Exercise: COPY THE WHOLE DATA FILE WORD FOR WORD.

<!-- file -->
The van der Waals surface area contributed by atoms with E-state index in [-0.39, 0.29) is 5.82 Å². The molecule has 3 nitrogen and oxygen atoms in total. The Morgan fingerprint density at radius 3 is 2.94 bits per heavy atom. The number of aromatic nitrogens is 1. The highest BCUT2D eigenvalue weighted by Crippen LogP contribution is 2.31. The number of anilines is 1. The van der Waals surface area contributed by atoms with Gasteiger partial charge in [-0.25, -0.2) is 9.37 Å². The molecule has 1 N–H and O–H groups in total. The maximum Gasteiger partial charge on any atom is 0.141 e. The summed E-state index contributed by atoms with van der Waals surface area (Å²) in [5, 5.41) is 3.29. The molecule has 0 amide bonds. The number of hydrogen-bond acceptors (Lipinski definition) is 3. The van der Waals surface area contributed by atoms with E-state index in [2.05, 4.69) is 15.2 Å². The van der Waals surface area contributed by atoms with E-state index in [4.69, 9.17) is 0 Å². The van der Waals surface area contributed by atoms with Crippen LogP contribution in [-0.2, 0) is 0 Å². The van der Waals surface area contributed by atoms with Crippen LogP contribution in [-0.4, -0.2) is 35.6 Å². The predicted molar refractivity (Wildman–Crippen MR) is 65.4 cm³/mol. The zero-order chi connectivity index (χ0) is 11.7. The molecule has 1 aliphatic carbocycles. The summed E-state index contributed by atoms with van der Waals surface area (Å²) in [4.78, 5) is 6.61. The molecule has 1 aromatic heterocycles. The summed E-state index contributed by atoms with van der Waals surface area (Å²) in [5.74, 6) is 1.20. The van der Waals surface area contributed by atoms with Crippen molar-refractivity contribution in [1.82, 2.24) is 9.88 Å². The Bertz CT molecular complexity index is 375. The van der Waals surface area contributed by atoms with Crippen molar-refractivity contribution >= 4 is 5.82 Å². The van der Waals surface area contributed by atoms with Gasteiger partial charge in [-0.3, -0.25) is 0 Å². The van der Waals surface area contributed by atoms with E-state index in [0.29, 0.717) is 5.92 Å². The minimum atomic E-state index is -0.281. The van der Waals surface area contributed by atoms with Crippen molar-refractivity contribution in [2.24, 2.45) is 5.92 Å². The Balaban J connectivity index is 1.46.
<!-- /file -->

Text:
The van der Waals surface area contributed by atoms with E-state index in [-0.39, 0.29) is 5.82 Å². The molecule has 3 nitrogen and oxygen atoms in total. The Morgan fingerprint density at radius 3 is 2.94 bits per heavy atom. The number of aromatic nitrogens is 1. The highest BCUT2D eigenvalue weighted by Crippen LogP contribution is 2.31. The number of anilines is 1. The van der Waals surface area contributed by atoms with Gasteiger partial charge in [-0.25, -0.2) is 9.37 Å². The molecule has 1 N–H and O–H groups in total. The maximum Gasteiger partial charge on any atom is 0.141 e. The summed E-state index contributed by atoms with van der Waals surface area (Å²) in [5, 5.41) is 3.29. The molecule has 0 amide bonds. The number of hydrogen-bond acceptors (Lipinski definition) is 3. The van der Waals surface area contributed by atoms with E-state index in [2.05, 4.69) is 15.2 Å². The van der Waals surface area contributed by atoms with E-state index in [4.69, 9.17) is 0 Å². The van der Waals surface area contributed by atoms with Crippen LogP contribution in [-0.2, 0) is 0 Å². The van der Waals surface area contributed by atoms with Crippen LogP contribution in [-0.4, -0.2) is 35.6 Å². The predicted molar refractivity (Wildman–Crippen MR) is 65.4 cm³/mol. The zero-order chi connectivity index (χ0) is 11.7. The molecule has 1 aliphatic carbocycles. The summed E-state index contributed by atoms with van der Waals surface area (Å²) in [4.78, 5) is 6.61. The molecule has 1 aromatic heterocycles. The summed E-state index contributed by atoms with van der Waals surface area (Å²) in [5.74, 6) is 1.20. The van der Waals surface area contributed by atoms with Crippen molar-refractivity contribution in [1.82, 2.24) is 9.88 Å². The Bertz CT molecular complexity index is 375. The van der Waals surface area contributed by atoms with Crippen molar-refractivity contribution >= 4 is 5.82 Å². The van der Waals surface area contributed by atoms with Gasteiger partial charge in [-0.3, -0.25) is 0 Å². The van der Waals surface area contributed by atoms with E-state index in [0.29, 0.717) is 5.92 Å². The minimum atomic E-state index is -0.281. The van der Waals surface area contributed by atoms with Crippen molar-refractivity contribution in [2.24, 2.45) is 5.92 Å². The Balaban J connectivity index is 1.46.